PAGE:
Engineers work in a professional environment where there is an opportunity to learn and grow through on-the-job and formal training using the most up-to-date technologies. There will never be a shortage of new challenges, as engineers are constantly faced with having to adapt solutions and change technology to move with the trends and needs.

Based on the above reasons, if any young person has strong STEM aptitudes, has completed the STEM coursework, and has a desire to work in problem solving and help the world, entering the engineering program is the right choice as a means to a better life economically, job satisfaction, and a good career.

Sonny K. Siu is a senior electrical engineer at Jacobs-KlingStubbins. He has been in the engineering business for more than 30 years. His elder son received his PhD in mechanical engineering controls (robotics) from UC Berkeley in May 2013, and his younger son just began at UCLA in electrical engineering.

The Engineer’s Resource extrapolated available data and adjusted for inflation and offers the following 2015 estimate in US Dollars:

SPECIALTY   ENTRY  5-10 Yrs.  10-20 Yrs.  20 + Yrs.
Electrical Engineers $64,000 $94,000 $126,000 $154,000
Mechanical Engineers $62,000 $90,000 $121,000 $148,000
Civil Engineers $55,000 $81,000 $108,000 $131,000

For more about consulting engineering see The “Complete Guide” to CONSULTING ENGINEERING © 2015 John D. Gaskell. Order at http://www.TheEngineersResource.com. Use discount code “paperback” and save.

 

Posted on

Consulting Engineering Salaries in Canada

 

 Engineering Legacies reported that starting salaries for engineers and technologists in the consulting engineering industry vary from province to province and will also depend on the state of the economy in each province at the time.

There are also variances between urban and rural locations, and between firms that specialize in different types of work.  Some of the provincial consulting engineering associations and professional engineering registration bodies carry out salary surveys, and you may be able to access information by contacting them directly.

For the most part, well-qualified professional engineers or certified technologists in the consulting engineering sector are compensated equally well as, and often better than, other professions, particularly if they have:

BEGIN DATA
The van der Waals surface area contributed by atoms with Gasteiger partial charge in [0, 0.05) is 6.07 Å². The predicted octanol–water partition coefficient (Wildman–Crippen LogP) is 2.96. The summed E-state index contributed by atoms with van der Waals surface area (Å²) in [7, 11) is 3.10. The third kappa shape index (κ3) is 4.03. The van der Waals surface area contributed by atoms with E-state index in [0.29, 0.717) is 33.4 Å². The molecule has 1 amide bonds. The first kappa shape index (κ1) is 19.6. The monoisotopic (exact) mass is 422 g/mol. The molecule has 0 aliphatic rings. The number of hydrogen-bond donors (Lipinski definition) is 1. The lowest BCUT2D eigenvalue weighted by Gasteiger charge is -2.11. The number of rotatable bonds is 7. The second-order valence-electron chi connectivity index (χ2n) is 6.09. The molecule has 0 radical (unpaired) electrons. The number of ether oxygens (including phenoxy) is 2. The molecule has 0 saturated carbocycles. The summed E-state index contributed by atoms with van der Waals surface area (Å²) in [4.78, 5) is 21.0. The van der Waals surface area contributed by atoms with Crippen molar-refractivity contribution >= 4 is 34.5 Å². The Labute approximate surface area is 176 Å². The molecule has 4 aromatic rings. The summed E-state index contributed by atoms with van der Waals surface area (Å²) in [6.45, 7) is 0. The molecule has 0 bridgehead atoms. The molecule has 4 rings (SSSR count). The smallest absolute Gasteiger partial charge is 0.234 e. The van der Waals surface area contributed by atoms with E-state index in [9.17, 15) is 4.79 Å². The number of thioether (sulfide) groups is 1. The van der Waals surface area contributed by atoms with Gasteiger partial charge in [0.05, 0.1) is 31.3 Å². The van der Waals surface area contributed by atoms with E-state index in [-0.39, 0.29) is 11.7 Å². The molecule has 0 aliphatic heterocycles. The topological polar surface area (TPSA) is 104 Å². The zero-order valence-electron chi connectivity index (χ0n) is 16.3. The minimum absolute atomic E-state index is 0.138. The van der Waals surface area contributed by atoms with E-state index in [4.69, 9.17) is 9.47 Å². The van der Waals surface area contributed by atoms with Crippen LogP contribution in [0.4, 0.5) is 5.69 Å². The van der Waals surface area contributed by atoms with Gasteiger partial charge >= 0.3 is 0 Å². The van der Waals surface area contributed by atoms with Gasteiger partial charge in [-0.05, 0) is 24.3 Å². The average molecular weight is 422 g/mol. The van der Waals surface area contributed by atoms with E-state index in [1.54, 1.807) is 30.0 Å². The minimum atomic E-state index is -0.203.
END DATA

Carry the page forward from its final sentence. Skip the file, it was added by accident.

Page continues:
• achieved a reputation for their specialized knowledge;
  • risen to a senior management role;
  • invested in an ownership position in the firm for which they work; or
  • if they are prepared to relocate to work on projects in remote locations, domestically or internationally.

As an engineering or technologist student considering a career in consulting engineering, or as a graduate engineer who might be weighing the options between entering consulting engineering and taking a second degree, you should take many factors into consideration, but salary should not be one of them. It might be true that a graduate engineer entering the workforce typically earns less than a graduate lawyer. However, by the time a law student graduates, the engineer already has several years’ working experience, and will often be earning as much or more than the graduate lawyer.  Firms that offer consulting engineering services contribute to the social, environmental and economic quality of life in Canada and around the world, and offer the kind of challenges and rewards, financial and otherwise, that other professions cannot.

The Engineer’s Resource extrapolated available data and adjusted for inflation and offers the following 2015 estimate in Canadian Dollars:

SPECIALTY   ENTRY  5 10 Yrs.  10-20 Yrs.  20 + Yrs.
Electrical Engineers $76,000 $110,000 $148,000 $181,000
Mechanical Engineers $70,000 $102,000 $137,000 $167,000
Civil Engineers $60,000 $88,000 $118,000 $143,000

For more about consulting engineering see The “Complete Guide” to CONSULTING ENGINEERING © 2015 John D. Gaskell. Order at http://www.TheEngineersResource.com. Use discount code “paperback” and save.